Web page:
7 March 2022

Bombala community begins mission to save Currawarna Aged Care

| Max O'Driscoll
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Judy Pereira

Judy Pereira is one of the residents who will be forced out after the announcement of the closure of Currawarna Residential Aged Care in Bombala. Photo: Stand with Currawarna.

Helen Dracopolous is of Greek origin and ran Bombala’s Cosmo’s Cafe for decades. Peggy Wilton is a much-loved figure around town who worked at the local tab. Yvonne Murphy came to Bombala from England as a young nurse wanting to explore the world. She went on to work at Bombala Hospital and raised her family locally. Murray Garnock has Parkinson’s disease, and his elderly wife travels for more than half an hour to visit him. This travel time will only grow when his aged care facility closes and he is moved to Cooma.

They all have different stories of how they came to be at the Currawarna Aged Care Facility, but they all share one common belief. They don’t want to leave.

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After Southern Cross Care NSW/ACT recently announced its Bombala facility was closing, patients, staff and the wider community have rallied around the #standwithcurrawarna movement as the community attempts to see the facility saved.

Helen Dracopolous

Helen Dracopolous fed her community for so many years at Cosmo’s Cafe. Photo: Stand with Currawarna.

For many years, Rosie Gillepsie-Jones was a registered nurse at Currawarna but after refusing to be vaccinated, she could not continue working in aged care.

She says she carries a lot of guilt over contributing to the staff shortages that led to the facility’s closure and started the Stand with Currawarna Facebook page as a way of helping the residents that she loved caring for.

“The idea of the Facebook page was to become a point of contact for the community to understand what’s happening and what Currawarna is in essence,” said Ms Gillepsie-Jones.

While acknowledging that it is “really difficult to recruit staff in small regional areas”, Ms Gillepsie-Jones believes Southern Cross Care could have done more.

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“I feel like it’s a bit convenient for Southern Cross to have that comment about understaffing and staff being overworked when they’re the people providing the budget, they’re the people telling us what they can spend on staffing and recruitment,” she said.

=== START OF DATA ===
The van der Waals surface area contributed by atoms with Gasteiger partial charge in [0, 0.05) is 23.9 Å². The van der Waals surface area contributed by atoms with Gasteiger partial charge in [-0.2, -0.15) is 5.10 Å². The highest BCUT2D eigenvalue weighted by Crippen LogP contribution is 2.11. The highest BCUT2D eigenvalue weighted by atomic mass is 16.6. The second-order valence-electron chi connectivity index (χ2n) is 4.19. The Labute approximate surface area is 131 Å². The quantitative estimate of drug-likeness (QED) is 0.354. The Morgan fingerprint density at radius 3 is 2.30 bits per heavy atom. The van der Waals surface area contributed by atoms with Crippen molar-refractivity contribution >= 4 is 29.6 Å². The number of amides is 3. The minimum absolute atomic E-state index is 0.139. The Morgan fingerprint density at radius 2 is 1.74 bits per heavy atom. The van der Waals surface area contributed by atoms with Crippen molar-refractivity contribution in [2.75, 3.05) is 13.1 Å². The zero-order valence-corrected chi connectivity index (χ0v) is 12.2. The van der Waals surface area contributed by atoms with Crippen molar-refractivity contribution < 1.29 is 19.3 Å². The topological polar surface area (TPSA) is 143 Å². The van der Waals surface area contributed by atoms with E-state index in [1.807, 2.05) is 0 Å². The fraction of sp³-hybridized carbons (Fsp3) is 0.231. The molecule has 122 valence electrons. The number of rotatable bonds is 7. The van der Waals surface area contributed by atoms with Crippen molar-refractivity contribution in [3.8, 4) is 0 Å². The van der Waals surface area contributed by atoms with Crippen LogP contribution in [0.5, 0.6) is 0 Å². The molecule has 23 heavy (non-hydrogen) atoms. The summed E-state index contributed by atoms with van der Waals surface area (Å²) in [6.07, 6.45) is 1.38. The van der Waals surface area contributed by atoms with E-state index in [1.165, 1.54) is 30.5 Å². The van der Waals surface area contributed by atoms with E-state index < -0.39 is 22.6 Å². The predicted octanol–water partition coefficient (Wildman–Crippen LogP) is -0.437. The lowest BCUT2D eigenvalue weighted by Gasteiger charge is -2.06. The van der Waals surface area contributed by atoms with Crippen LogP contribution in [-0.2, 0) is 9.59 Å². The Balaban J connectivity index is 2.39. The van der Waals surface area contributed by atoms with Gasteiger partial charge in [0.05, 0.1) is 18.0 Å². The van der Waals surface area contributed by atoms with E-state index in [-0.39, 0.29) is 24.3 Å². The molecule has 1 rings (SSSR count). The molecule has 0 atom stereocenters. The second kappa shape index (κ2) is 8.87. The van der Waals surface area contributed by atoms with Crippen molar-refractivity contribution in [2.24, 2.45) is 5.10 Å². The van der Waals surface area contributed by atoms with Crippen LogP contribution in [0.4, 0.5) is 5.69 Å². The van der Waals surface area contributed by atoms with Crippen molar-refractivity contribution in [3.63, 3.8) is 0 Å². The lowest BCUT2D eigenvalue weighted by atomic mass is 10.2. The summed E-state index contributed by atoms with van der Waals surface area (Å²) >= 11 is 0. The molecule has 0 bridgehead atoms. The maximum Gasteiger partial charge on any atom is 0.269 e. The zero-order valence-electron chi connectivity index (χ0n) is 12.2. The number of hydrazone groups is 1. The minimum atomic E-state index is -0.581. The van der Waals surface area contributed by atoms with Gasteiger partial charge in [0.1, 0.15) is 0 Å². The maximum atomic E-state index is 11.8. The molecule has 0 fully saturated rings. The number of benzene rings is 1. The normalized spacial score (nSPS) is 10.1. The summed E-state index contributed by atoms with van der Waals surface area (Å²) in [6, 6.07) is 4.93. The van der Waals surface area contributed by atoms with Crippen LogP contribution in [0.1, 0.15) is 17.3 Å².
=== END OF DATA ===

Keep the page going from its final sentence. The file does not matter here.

“Had the communication gone out to the town and they’d told us that they were desperate for staff or that the facility was at risk of being closed, there’s a lot of people that would have come and worked. We are a real can-do town. If we had known there was a problem, we would have found a solution. But, we were never invited into the problem.

“I wonder if they’d had their eye on this for a little while, maybe a little bit longer than they had said at the meetings.”

Southern Cross Care also announced it was closing its facility in Harden in February 2021. A year later, the Harden community is still waiting for a service provider.

The #standwithcurrawarna group have been in contact with those at Harden and are determined not to let Currawarna endure the same fate.

Ms Gillepsie-Jones said there were some strong similarities between how Southern Cross Care handled the two closures.

“The feedback we got from Harden was that everything was very covert – all very hush hush and almost in the darkness of night people got shipped off to Young,” she said.

“They came to a meeting held by Southern Cross to discuss changes to Southern Cross and they got told the facility was closing. The response from the families when they were dealt that card was just shock. They had no idea it was coming and then basically the next day, they had people from Southern Cross saying where do you want to go, what do you want to do?”

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Ms Gillepsie-Jones said that the residents’ families felt pushed by Southern Cross Care to come up with a plan for their loved ones in a hurry.

So far, Currawarna has received support and sympathy from people at all levels and on both sides of government.

The community now wants action. They believe there are several service providers interested, but their feeling is that they’re waiting for an announcement of government assistance before they commit to the facility.

For now, Currawarna residents remain in limbo.

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